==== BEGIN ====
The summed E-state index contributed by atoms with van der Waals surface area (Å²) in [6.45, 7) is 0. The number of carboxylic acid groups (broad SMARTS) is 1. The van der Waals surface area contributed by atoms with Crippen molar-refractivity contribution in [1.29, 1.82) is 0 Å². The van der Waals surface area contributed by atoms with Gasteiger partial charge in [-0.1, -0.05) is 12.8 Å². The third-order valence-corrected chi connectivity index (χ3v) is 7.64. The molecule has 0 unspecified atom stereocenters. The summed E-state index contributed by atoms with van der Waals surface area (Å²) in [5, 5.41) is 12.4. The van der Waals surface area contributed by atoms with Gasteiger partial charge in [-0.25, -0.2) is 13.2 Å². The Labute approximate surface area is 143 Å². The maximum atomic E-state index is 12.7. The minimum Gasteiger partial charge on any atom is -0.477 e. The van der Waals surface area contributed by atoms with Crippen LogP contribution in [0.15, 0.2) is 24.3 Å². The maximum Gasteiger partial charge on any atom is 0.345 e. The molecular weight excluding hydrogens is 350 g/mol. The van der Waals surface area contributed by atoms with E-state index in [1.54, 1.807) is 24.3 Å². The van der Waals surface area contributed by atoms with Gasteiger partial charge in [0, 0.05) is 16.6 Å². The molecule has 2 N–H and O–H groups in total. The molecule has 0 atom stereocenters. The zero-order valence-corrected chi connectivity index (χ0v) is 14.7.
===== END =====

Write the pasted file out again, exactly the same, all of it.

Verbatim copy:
The summed E-state index contributed by atoms with van der Waals surface area (Å²) in [6.45, 7) is 0. The number of carboxylic acid groups (broad SMARTS) is 1. The van der Waals surface area contributed by atoms with Crippen molar-refractivity contribution in [1.29, 1.82) is 0 Å². The van der Waals surface area contributed by atoms with Gasteiger partial charge in [-0.1, -0.05) is 12.8 Å². The third-order valence-corrected chi connectivity index (χ3v) is 7.64. The molecule has 0 unspecified atom stereocenters. The summed E-state index contributed by atoms with van der Waals surface area (Å²) in [5, 5.41) is 12.4. The van der Waals surface area contributed by atoms with Gasteiger partial charge in [-0.25, -0.2) is 13.2 Å². The Labute approximate surface area is 143 Å². The maximum atomic E-state index is 12.7. The minimum Gasteiger partial charge on any atom is -0.477 e. The van der Waals surface area contributed by atoms with Crippen LogP contribution in [0.15, 0.2) is 24.3 Å². The maximum Gasteiger partial charge on any atom is 0.345 e. The molecular weight excluding hydrogens is 350 g/mol. The van der Waals surface area contributed by atoms with E-state index in [1.54, 1.807) is 24.3 Å². The van der Waals surface area contributed by atoms with Gasteiger partial charge in [0, 0.05) is 16.6 Å². The molecule has 2 N–H and O–H groups in total. The molecule has 0 atom stereocenters. The zero-order valence-corrected chi connectivity index (χ0v) is 14.7.